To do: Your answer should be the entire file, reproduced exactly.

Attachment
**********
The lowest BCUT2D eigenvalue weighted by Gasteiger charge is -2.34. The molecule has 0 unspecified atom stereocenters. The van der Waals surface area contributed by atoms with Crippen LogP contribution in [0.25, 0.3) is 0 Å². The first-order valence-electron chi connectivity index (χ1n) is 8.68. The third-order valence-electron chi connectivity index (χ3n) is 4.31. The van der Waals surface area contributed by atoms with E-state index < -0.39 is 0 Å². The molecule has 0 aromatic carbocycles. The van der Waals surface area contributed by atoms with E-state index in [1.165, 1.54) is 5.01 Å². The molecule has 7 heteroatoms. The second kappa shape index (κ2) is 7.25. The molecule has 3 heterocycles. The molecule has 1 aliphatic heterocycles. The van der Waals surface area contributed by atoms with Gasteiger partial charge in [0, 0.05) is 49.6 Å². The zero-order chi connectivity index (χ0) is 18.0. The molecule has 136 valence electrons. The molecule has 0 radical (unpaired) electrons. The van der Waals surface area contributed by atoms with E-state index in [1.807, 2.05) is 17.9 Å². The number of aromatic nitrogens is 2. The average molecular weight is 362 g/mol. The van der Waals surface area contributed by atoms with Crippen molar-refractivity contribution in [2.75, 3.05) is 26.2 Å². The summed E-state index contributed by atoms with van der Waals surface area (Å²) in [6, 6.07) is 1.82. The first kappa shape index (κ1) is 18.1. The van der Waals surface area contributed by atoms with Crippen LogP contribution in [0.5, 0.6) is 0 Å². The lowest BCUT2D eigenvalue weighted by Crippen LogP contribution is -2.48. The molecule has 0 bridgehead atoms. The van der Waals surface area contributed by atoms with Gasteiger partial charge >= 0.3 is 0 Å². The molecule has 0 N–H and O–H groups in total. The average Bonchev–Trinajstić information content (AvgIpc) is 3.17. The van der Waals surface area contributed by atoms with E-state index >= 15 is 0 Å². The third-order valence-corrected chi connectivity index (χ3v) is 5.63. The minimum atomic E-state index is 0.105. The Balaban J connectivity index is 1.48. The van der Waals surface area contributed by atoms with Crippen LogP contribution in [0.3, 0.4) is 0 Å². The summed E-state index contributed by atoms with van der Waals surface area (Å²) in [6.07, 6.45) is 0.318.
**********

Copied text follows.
The lowest BCUT2D eigenvalue weighted by Gasteiger charge is -2.34. The molecule has 0 unspecified atom stereocenters. The van der Waals surface area contributed by atoms with Crippen LogP contribution in [0.25, 0.3) is 0 Å². The first-order valence-electron chi connectivity index (χ1n) is 8.68. The third-order valence-electron chi connectivity index (χ3n) is 4.31. The van der Waals surface area contributed by atoms with E-state index < -0.39 is 0 Å². The molecule has 0 aromatic carbocycles. The van der Waals surface area contributed by atoms with E-state index in [1.165, 1.54) is 5.01 Å². The molecule has 7 heteroatoms. The second kappa shape index (κ2) is 7.25. The molecule has 3 heterocycles. The molecule has 1 aliphatic heterocycles. The van der Waals surface area contributed by atoms with Gasteiger partial charge in [0, 0.05) is 49.6 Å². The zero-order chi connectivity index (χ0) is 18.0. The molecule has 136 valence electrons. The molecule has 0 radical (unpaired) electrons. The van der Waals surface area contributed by atoms with E-state index in [1.807, 2.05) is 17.9 Å². The number of aromatic nitrogens is 2. The average molecular weight is 362 g/mol. The van der Waals surface area contributed by atoms with Crippen molar-refractivity contribution in [2.75, 3.05) is 26.2 Å². The summed E-state index contributed by atoms with van der Waals surface area (Å²) in [6, 6.07) is 1.82. The first kappa shape index (κ1) is 18.1. The van der Waals surface area contributed by atoms with Crippen LogP contribution in [0.5, 0.6) is 0 Å². The lowest BCUT2D eigenvalue weighted by Crippen LogP contribution is -2.48. The molecule has 0 bridgehead atoms. The van der Waals surface area contributed by atoms with Gasteiger partial charge >= 0.3 is 0 Å². The molecule has 0 N–H and O–H groups in total. The average Bonchev–Trinajstić information content (AvgIpc) is 3.17. The van der Waals surface area contributed by atoms with E-state index >= 15 is 0 Å². The third-order valence-corrected chi connectivity index (χ3v) is 5.63. The minimum atomic E-state index is 0.105. The Balaban J connectivity index is 1.48. The van der Waals surface area contributed by atoms with Crippen LogP contribution in [0.3, 0.4) is 0 Å². The summed E-state index contributed by atoms with van der Waals surface area (Å²) in [6.07, 6.45) is 0.318.